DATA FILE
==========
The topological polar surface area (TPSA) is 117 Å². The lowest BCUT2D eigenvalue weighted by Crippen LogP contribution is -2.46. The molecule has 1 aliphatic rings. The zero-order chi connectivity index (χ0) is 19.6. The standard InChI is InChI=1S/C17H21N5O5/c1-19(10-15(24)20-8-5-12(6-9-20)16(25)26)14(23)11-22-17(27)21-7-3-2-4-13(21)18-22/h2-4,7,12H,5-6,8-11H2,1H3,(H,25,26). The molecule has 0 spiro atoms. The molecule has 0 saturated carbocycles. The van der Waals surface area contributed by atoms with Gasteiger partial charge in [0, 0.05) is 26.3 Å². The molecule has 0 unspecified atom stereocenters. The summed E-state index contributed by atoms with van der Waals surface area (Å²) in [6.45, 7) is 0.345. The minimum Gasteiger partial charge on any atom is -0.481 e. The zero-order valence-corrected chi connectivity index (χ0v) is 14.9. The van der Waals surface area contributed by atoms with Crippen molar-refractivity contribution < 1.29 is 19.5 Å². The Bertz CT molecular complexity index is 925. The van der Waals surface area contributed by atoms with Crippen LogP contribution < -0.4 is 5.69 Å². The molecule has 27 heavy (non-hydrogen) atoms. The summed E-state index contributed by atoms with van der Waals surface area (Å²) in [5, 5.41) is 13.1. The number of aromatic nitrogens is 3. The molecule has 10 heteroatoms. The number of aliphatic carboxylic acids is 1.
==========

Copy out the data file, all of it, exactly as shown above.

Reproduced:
The topological polar surface area (TPSA) is 117 Å². The lowest BCUT2D eigenvalue weighted by Crippen LogP contribution is -2.46. The molecule has 1 aliphatic rings. The zero-order chi connectivity index (χ0) is 19.6. The standard InChI is InChI=1S/C17H21N5O5/c1-19(10-15(24)20-8-5-12(6-9-20)16(25)26)14(23)11-22-17(27)21-7-3-2-4-13(21)18-22/h2-4,7,12H,5-6,8-11H2,1H3,(H,25,26). The molecule has 0 spiro atoms. The molecule has 0 saturated carbocycles. The van der Waals surface area contributed by atoms with Gasteiger partial charge in [0, 0.05) is 26.3 Å². The molecule has 0 unspecified atom stereocenters. The summed E-state index contributed by atoms with van der Waals surface area (Å²) in [6.45, 7) is 0.345. The minimum Gasteiger partial charge on any atom is -0.481 e. The zero-order valence-corrected chi connectivity index (χ0v) is 14.9. The van der Waals surface area contributed by atoms with Crippen molar-refractivity contribution < 1.29 is 19.5 Å². The Bertz CT molecular complexity index is 925. The van der Waals surface area contributed by atoms with Crippen LogP contribution < -0.4 is 5.69 Å². The molecule has 27 heavy (non-hydrogen) atoms. The summed E-state index contributed by atoms with van der Waals surface area (Å²) in [5, 5.41) is 13.1. The number of aromatic nitrogens is 3. The molecule has 10 heteroatoms. The number of aliphatic carboxylic acids is 1.